In Gunner Palace, director Michael Tucker spent two months filming the American soldiers of the 2/3 Field Artillery, a.k.a “the Gunners”, documenting their lives in Iraq from the end of 2003 into 2004 (roughly four months after the war was declared over). The Gunners reside in what was once Uday Hussein’s pleasure palace. Tucker skillfully combines comments by Donald Rumsfeld, humorous stories told by the soldiers, shocking and gritty images of the war, and the freestyle raps by the soldiers to create a chilling, must-see documentary.
This documentary, foremost, gives the American soldiers perspective on the war and, I feel, that during this time, we often forget or never even knew their opinion on the war. This film is important to at least appreciate and understand their stance on the war. As viewers, we follow the soldiers on nightly raids and we see the strain the soldiers go through when training Iraqi troops, locating IEDs (improvised explosive devices), and dealing with Iraqis who just want the American troops to leave.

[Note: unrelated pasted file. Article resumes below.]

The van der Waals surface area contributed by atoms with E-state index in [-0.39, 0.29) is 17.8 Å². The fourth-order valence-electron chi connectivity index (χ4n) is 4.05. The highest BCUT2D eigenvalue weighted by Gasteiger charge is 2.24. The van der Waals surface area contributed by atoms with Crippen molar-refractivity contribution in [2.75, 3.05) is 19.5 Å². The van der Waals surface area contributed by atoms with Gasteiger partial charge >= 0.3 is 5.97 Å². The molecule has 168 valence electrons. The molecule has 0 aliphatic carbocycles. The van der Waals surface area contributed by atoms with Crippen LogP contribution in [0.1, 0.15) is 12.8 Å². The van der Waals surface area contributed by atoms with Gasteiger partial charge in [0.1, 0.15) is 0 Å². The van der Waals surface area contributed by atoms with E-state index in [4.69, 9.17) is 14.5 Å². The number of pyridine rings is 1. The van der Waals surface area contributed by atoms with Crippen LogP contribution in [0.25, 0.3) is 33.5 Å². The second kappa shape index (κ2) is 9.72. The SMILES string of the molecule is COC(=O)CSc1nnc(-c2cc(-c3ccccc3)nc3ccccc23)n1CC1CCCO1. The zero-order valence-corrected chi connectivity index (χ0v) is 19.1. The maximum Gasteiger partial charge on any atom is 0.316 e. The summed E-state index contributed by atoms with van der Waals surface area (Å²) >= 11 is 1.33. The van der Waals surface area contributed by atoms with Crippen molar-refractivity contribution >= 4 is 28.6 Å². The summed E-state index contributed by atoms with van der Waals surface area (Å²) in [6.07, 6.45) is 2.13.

While it does not give the Iraqi perspective on the war, aside from informants hired by the American military and the occasional shot of a possible insurgent, the atmosphere is gritty, brutal, and hellish. Most of all, this film shows how real the Iraq war is, something that the news doesn’t and can’t show us. And it cannot not be ignored because it comes from the men and women who have lived through this war.
As one soldier describes towards the ends of Gunner Palace: “When you sit on your couch and you watch the TV, and you go to your 9 to 5 job and you complain about the pizza being late … there’s no way you’re gonna know how to live here. Someone being sympathetic to this? I don’t know if I’d be sympathetic if I wasn’t in the army. After you watch this, you’re gonna go get your popcorn out of the microwave and talk about what I said, and you’ll forget me by the end of this. Only people who remember this is us.”
Updated October 8, 2010